Do I take a shower or go to bed? It had been an arduous day and my weary bones screamed sleep. She had been so irritable. I had put my 3-year-old, special needs granddaughter, to bed and I was too exhausted to relish the minutes of freedom staring back at me.
I gazed out my window at the nighttime sky questioning how my life seemed unseen. How hidden from the outside I truly was. Isolation my only companion as my own personal existence is denied a place to flourish. My friendships yanked apart as my inability to socialize at random stresses the relationships. Life in and of itself marches forward without me.
"Sure hope Betty comes tomorrow, I need milk. I need to just breathe," I interrupted, as sleep pushed its way into my thoughts. My world is confined and about sacrifices. It is loneliness at its best. It is watching my own identity being erased as I pour my spirit into her care, as I cheer her on. The need for structure critical. My "fun" choices and outings based on the availability of little others who help.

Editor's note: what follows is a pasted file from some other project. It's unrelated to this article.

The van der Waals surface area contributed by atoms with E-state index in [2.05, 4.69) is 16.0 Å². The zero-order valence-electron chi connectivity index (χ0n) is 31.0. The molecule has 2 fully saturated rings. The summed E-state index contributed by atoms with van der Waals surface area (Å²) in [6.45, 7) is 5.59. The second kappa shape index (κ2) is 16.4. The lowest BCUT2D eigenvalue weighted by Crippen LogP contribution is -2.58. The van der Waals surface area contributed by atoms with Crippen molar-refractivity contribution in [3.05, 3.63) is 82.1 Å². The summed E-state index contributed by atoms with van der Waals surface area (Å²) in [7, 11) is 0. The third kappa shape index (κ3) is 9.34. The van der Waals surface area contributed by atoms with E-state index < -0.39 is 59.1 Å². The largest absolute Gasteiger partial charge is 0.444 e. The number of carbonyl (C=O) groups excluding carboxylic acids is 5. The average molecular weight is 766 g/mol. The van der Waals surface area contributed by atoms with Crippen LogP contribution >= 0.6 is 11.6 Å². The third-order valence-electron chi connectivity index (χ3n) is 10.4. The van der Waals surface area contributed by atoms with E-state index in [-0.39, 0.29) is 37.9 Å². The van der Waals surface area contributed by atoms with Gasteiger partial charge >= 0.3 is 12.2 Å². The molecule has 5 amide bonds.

My ears shriek with echoes of exhausting explanations bouncing back with words of criticism and ignorance.
As my mind shuts down I fight to remember that God has entrusted me with this child’s story. He deemed me worthy of the task.
“Thank you for this arduous day,” I silently whisper as all goes dark.
“What? Morning already? And the story continues.”
Dixie Lee Green
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